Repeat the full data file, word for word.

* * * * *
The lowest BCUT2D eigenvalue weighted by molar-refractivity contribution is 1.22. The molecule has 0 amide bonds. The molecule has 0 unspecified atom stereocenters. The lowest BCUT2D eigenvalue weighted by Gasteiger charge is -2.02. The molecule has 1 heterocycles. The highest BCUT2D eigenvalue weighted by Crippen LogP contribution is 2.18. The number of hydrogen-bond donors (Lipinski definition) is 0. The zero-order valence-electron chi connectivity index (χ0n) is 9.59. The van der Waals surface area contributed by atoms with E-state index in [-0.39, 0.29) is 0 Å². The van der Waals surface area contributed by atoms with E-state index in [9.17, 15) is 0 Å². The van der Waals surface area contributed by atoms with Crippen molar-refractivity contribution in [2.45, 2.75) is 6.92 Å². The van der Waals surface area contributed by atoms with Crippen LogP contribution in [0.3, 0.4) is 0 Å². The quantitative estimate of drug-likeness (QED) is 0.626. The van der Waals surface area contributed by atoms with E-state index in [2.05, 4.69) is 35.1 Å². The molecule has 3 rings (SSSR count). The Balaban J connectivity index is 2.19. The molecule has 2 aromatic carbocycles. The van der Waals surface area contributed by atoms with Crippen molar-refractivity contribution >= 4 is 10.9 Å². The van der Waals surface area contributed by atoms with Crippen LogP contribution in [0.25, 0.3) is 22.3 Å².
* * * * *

The lowest BCUT2D eigenvalue weighted by molar-refractivity contribution is 1.22. The molecule has 0 amide bonds. The molecule has 0 unspecified atom stereocenters. The lowest BCUT2D eigenvalue weighted by Gasteiger charge is -2.02. The molecule has 1 heterocycles. The highest BCUT2D eigenvalue weighted by Crippen LogP contribution is 2.18. The number of hydrogen-bond donors (Lipinski definition) is 0. The zero-order valence-electron chi connectivity index (χ0n) is 9.59. The van der Waals surface area contributed by atoms with E-state index in [-0.39, 0.29) is 0 Å². The van der Waals surface area contributed by atoms with E-state index in [9.17, 15) is 0 Å². The van der Waals surface area contributed by atoms with Crippen molar-refractivity contribution in [2.45, 2.75) is 6.92 Å². The van der Waals surface area contributed by atoms with Crippen LogP contribution in [0.3, 0.4) is 0 Å². The quantitative estimate of drug-likeness (QED) is 0.626. The van der Waals surface area contributed by atoms with E-state index in [2.05, 4.69) is 35.1 Å². The molecule has 3 rings (SSSR count). The Balaban J connectivity index is 2.19. The molecule has 2 aromatic carbocycles. The van der Waals surface area contributed by atoms with Crippen molar-refractivity contribution >= 4 is 10.9 Å². The van der Waals surface area contributed by atoms with Crippen LogP contribution in [0.25, 0.3) is 22.3 Å².